How to Protect Yourself
Keith Anderson, an attorney with the law firm of Bradley Arant Boult Cummings, stresses that recent workplace raids conducted by ICE in different parts of the country show the agency is not just targeting criminals. “These raids suggest a broader approach under the Trump administration with ICE making so-called ‘collateral arrests’—checking employee papers during raids and detaining anyone who is undocumented.”
In the past, ICE has given notice of a prospective audit, but Anderson says recent enforcement efforts were unannounced and reflect an expansive shift. Knowing how to prepare for such a surprise visit is crucial for employers, he notes. These raids carry the risk for employers of heavy civil penalties and even potential prison time for knowingly employing undocumented workers.
If ICE does pay a visit to a worksite, remember that the agents must have a warrant to enter a business or arrest an employee. “You should not panic or refuse to speak to them, but you and your employees do have the right to remain silent and speak to a lawyer,” Anderson advises.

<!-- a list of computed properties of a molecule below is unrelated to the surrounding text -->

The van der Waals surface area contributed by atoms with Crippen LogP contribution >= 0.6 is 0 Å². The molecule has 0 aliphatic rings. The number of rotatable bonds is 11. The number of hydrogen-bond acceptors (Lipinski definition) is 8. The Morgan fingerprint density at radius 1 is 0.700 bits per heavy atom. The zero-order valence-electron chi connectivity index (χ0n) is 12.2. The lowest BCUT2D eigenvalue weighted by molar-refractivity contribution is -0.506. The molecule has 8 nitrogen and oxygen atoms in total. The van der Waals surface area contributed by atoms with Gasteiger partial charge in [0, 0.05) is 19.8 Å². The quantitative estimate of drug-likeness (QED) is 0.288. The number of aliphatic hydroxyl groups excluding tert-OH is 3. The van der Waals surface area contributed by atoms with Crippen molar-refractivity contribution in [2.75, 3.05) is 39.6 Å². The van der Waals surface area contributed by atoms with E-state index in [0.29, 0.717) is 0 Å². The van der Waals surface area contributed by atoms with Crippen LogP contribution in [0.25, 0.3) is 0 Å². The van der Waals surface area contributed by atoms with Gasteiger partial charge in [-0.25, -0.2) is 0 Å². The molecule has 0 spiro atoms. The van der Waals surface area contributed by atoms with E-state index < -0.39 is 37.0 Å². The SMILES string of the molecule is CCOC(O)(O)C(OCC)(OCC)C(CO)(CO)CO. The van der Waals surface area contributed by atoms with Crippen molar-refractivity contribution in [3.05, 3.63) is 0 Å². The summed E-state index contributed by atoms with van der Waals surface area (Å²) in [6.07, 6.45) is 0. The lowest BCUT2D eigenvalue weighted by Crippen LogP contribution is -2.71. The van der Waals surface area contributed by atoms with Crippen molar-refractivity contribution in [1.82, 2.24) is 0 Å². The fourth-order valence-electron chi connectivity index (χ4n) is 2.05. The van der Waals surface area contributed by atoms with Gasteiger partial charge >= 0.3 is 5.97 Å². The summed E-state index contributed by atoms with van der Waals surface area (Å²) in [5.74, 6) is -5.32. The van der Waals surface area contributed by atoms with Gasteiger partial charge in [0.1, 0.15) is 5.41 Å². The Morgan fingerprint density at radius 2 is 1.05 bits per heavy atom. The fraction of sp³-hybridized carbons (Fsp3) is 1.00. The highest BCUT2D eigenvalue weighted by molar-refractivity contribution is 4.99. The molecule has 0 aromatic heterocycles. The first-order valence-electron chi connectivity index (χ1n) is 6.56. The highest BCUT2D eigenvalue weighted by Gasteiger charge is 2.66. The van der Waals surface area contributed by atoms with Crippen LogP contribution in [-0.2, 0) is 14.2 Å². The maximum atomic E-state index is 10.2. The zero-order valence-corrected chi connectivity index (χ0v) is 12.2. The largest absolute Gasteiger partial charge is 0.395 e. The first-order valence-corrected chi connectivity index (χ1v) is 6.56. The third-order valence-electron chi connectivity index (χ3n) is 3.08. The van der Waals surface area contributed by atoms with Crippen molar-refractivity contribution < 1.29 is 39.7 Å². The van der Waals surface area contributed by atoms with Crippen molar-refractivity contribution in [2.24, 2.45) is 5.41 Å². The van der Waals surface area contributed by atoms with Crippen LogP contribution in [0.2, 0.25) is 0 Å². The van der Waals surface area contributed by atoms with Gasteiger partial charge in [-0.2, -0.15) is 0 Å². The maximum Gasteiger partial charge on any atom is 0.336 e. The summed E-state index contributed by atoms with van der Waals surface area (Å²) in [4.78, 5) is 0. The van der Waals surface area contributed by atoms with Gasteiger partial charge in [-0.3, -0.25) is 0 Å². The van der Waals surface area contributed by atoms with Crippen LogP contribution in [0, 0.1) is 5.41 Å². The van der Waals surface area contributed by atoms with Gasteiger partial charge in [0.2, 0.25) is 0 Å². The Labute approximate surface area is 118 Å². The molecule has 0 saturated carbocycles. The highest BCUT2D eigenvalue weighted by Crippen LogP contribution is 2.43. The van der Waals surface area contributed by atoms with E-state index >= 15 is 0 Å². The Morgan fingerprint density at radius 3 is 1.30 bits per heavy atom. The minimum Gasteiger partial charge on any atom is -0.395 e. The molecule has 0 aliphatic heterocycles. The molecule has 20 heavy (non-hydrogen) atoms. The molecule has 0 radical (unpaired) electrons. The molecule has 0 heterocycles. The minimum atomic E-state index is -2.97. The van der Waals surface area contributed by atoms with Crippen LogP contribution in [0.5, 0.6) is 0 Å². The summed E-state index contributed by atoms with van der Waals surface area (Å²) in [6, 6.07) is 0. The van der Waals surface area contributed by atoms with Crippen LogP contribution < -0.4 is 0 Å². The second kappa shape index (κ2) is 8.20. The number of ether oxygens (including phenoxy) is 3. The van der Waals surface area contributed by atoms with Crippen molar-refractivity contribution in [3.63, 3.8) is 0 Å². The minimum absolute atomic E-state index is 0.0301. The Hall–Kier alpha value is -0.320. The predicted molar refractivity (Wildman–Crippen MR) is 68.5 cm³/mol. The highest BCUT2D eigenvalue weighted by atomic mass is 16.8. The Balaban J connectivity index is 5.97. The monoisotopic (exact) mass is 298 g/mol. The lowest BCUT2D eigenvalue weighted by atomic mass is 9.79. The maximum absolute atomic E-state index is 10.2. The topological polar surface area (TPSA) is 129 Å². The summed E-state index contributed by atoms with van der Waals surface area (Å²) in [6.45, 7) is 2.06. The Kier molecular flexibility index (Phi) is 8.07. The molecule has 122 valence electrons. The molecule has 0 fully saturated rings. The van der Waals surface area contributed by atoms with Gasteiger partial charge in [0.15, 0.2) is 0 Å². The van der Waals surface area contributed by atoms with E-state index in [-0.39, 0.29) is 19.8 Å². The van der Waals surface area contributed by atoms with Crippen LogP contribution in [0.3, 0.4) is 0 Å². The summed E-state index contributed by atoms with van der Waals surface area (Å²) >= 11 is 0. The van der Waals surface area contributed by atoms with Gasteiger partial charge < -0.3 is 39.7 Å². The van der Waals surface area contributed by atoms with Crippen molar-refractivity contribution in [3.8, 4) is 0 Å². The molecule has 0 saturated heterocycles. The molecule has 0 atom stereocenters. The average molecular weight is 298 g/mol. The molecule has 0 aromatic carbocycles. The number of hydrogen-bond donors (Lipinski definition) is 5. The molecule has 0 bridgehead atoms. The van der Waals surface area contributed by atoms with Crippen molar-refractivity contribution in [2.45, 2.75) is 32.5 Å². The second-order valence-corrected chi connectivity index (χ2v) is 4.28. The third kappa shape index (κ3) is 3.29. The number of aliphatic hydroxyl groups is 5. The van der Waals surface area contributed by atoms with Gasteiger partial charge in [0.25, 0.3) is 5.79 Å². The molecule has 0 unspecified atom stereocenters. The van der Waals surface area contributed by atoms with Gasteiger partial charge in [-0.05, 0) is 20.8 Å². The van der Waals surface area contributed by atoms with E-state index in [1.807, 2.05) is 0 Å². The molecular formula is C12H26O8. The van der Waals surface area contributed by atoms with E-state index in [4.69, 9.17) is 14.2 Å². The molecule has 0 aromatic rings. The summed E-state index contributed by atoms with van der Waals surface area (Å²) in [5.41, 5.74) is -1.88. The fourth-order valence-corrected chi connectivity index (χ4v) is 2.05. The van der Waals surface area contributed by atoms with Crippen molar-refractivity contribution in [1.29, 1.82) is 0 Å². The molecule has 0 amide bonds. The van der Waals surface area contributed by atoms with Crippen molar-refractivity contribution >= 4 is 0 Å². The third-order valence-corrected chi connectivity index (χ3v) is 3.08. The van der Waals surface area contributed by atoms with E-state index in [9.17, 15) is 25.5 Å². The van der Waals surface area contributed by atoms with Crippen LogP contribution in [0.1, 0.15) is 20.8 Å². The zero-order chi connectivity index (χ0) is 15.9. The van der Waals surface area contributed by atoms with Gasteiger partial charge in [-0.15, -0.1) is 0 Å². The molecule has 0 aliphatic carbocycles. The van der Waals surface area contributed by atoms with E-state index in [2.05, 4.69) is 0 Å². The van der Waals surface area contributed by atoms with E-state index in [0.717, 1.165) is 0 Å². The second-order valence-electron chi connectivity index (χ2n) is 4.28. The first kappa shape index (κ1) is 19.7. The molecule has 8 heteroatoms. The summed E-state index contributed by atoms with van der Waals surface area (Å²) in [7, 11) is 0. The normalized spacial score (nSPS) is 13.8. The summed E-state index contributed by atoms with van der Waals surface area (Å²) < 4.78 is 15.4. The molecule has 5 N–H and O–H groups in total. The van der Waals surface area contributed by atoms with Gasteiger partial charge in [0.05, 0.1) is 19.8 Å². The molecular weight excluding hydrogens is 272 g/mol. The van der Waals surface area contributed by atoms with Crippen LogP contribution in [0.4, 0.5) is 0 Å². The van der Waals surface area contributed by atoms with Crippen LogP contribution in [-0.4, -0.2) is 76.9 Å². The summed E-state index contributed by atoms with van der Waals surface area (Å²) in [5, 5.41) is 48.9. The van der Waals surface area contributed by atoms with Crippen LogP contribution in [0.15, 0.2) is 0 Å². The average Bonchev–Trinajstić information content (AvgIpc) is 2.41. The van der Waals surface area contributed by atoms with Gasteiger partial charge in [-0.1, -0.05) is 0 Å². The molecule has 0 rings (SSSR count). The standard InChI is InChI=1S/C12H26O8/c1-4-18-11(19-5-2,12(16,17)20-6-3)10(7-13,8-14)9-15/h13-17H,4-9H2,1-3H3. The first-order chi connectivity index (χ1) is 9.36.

The first thing inspectors look at are the employees’ I-9 forms showing their immigration status. Employers have been required to fill out and maintain these forms since 1986. (The E-Verify system compares information from an employee’s I-9 form to data from U.S. government records.)
It is vitally important that you make sure your I-9s are in order and conduct periodic internal audits to assess the status of all I-9s in your possession, Anderson emphasizes. Also ensure that all of your worksites and their staff have proper training for I-9 implementation. Although it may not be mandatory for your company, he urges employers to enroll in and utilize E-Verify if at all possible.
Paying close attention to the handling of I-9 forms is essential. The U.S. Citizenship and Immigration Services (the sister agency to ICE with the Department of Homeland Security which handles forms processing) reports that 76% of paper I-9s contain an error that could result in a fine. And those fines recently became more costly. Late last year, before Trump took office, the range of fines that can be imposed for I-9 paperwork errors rose from a minimum of $110 to $216, and the maximum from $1,110 to $2,156 per individual.
Curtis Y. Chow, an attorney with the law firm of Ogletree Deakins, agrees with Anderson that proper handling of I-9 forms is key. “By ensuring proper I-9 completion, an employer not only reduces its risk of monetary penalties from paperwork violations but likewise reduces the risk of penalties arising from employment of an unauthorized worker.”